Home » Congenital Heart Disease » TAPVC Total Anomalous Pulmonary Venous Connection

TAPVC Total Anomalous Pulmonary Venous Connection

TAPVC Total Anomalous Pulmonary Venous Connection

Total anomalous pulmonary venous connection (TAPVC) consists of an abnormality of blood flow in which all 4 pulmonary veins drain into systemic veins or the right atrium with or without pulmonary venous obstruction. Systemic and pulmonary venous blood mix in the right atrium. An atrial defect or foramen ovale (part of the complex) is important in left ventricular output both in fetal and in newborn circulation.

TAPVC

TAPVC

Clinical Findings of TAPVC

Hyperdynamic right ventricle

Fixed widely split second sound

Right atrial, right ventricular enlargement and right axis deviation.

Figure of eight appearance of cardiac shadow along with pulmonary plethora and enlarged pulmonary artery segment in X-ray chest.

TAPVC in Echo

TAPVC in Echo

Balloon Atrial Septostomy is done in

Transposition of great vessels

Total amomalous puomonary venous connections

Tricuspid atresia

Partial Anomalous Pulmonary Venous Connection

Partial anomalous pulmonary venous connection (PAPVC) is a rare congenital cardiac defect. As the name suggests, in PAPVC, the blood flow from a few of the pulmonary veins return to the right atrium instead of the left atrium. Usually, a single pulmonary vein is anomalous. Rarely, all the veins from one lung are anomalous. Thus, some of the pulmonary venous flow enters the systemic venous circulation.

Surgical Approach to PAPVC and TAPVC

Anomalous congenital connections of the pulmonary venous system represent a spectrum of conditions in which the pulmonary veins are partially or entirely connected to the right atrium, either directly or via the systemic venous return. Anomalous connection rather than “drainage” or “return” better describes the anatomical situation.

In the absence of a normal connection, an alternative pathway is formed to allow the egress of blood from the developing lung. This connection is usually to the right atrium (RA), or a systemic vein draining into the RA, thus creating a left-to-right shunt.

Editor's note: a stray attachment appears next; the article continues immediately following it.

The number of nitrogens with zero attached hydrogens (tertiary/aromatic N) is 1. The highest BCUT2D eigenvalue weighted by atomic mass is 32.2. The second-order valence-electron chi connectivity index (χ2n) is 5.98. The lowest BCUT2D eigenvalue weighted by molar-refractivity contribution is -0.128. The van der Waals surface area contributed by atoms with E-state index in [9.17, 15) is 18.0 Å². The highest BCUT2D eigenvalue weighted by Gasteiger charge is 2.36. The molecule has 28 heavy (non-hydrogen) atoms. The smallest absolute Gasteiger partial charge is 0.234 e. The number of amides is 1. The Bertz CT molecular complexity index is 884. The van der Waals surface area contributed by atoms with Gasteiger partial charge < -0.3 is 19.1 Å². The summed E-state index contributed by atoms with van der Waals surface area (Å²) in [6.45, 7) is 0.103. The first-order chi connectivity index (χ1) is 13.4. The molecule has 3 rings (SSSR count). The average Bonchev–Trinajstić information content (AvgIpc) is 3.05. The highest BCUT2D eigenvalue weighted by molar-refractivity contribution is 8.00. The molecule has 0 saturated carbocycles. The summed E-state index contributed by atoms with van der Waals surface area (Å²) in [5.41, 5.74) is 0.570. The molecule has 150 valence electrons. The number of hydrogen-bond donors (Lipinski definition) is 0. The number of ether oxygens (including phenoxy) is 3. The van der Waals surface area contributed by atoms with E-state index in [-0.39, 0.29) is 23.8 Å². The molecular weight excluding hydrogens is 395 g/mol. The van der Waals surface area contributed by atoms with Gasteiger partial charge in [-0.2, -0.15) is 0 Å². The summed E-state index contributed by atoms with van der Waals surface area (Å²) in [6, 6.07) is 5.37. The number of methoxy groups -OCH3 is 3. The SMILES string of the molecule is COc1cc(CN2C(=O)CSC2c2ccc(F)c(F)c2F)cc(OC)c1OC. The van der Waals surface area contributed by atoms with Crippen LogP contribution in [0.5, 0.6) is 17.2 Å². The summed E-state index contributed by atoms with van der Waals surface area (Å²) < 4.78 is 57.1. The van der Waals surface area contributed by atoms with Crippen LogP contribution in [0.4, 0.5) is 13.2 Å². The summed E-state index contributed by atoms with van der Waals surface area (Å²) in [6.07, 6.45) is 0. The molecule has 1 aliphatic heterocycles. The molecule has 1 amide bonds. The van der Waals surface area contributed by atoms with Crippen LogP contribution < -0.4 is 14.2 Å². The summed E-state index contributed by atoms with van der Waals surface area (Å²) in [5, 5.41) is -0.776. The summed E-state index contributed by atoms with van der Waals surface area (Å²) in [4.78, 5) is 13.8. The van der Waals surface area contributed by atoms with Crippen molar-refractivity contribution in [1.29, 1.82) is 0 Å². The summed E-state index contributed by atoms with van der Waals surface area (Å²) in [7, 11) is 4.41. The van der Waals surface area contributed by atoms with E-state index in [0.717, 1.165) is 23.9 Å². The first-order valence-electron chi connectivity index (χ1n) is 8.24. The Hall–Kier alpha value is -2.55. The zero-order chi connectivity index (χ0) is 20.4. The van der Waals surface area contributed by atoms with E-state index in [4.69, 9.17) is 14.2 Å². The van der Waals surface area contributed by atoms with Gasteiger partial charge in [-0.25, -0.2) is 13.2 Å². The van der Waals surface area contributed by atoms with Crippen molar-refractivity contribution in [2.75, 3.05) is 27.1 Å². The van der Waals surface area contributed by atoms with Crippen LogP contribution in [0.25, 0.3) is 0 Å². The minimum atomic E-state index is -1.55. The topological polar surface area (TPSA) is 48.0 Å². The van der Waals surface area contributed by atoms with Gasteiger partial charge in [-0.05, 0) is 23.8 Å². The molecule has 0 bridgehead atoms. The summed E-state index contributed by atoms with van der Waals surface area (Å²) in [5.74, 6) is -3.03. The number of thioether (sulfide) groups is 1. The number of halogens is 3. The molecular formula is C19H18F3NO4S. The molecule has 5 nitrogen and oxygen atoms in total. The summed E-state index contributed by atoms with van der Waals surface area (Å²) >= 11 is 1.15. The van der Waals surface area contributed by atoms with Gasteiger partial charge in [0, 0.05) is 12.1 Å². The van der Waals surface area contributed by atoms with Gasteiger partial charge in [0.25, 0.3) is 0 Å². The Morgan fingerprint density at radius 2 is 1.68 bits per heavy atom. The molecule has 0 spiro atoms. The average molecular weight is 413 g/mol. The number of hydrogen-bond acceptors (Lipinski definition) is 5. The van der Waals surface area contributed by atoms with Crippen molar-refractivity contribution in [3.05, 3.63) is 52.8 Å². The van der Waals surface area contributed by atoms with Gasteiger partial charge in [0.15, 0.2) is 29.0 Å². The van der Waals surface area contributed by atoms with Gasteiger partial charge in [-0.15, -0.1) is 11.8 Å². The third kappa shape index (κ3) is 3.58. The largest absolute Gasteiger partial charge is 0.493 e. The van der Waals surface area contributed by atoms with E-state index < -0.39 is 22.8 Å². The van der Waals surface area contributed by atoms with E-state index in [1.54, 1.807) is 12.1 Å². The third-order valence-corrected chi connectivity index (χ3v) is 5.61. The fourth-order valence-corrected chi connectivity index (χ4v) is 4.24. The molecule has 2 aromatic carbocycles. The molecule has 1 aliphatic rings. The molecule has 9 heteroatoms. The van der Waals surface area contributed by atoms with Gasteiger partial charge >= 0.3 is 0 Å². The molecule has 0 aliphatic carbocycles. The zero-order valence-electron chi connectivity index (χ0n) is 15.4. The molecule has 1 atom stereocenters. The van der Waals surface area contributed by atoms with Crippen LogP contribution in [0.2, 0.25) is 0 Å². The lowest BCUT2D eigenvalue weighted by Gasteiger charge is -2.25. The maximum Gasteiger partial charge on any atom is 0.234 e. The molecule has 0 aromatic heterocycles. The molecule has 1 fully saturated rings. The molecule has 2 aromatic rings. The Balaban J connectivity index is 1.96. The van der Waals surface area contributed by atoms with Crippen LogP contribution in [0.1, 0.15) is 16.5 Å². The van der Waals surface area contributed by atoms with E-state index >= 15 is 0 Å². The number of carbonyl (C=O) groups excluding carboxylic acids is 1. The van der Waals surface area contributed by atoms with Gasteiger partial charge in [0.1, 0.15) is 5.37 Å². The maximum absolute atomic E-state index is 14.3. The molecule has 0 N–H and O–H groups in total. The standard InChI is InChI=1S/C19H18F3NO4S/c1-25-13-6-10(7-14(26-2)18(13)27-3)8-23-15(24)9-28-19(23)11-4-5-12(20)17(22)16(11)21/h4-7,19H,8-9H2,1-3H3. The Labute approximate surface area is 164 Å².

Patients with partial anomalous pulmonary venous connection (PAPVC) most commonly have an associated sinus venosus type atrial septal defect (ASD).

Patients with total anomalous pulmonary venous connection (TAPVC) most commonly present a confluence draining into a connecting vein to the systemic venous system. Less commonly, the pulmonary veins may drain to multiple sites (mixed pulmonary venous connection). Supply of oxygenated blood to the systemic circulation relies on an intracardiac right to left shunt in these patients.

Indications

Obstruction in the pulmonary venous pathway constitutes a surgical emergency in patients with total anomalous pulmonary venous connection (TAPVC). Medical measures aim at resuscitating and optimizing the patient’s clinical status until definitive repair and include intubation, hyperventilation with 100% oxygen, prostaglandin infusion, aggressive correction of pH, correction of all metabolic dysfunction, and inotropic support. The definitive therapeutic goal is complete relief of pulmonary venous obstruction and correction of the anomalous correction, which can be accomplished with only surgical repair.

In the absence of obstruction, surgery can be performed on an elective basis after diagnosis. Excellent clinical results are reported in infants, suggesting that little is gained by delaying surgical repair beyond age 4-6 months.

contraindications

Total anomalous pulmonary venous connection

No specific contraindications are noted for the repair of total anomalous pulmonary venous connection (TAPVC), although the surgical risk may be high in select groups of patients (eg, single ventricle, or heterotaxy syndromes).

Partial anomalous pulmonary venous drainage

In patients with partial anomalous pulmonary venous drainage (PAPVC) and an atrial septal defect (ASD), closure of the ASD may be inappropriate when pulmonary artery pressures are greater than two thirds the systemic pressure. Although rare, the presence of irreversible pulmonary hypertension is associated with systemic cyanosis. The surgical risk in this group of patients may be prohibitive.



Leave a Reply

Your email address will not be published. Required fields are marked *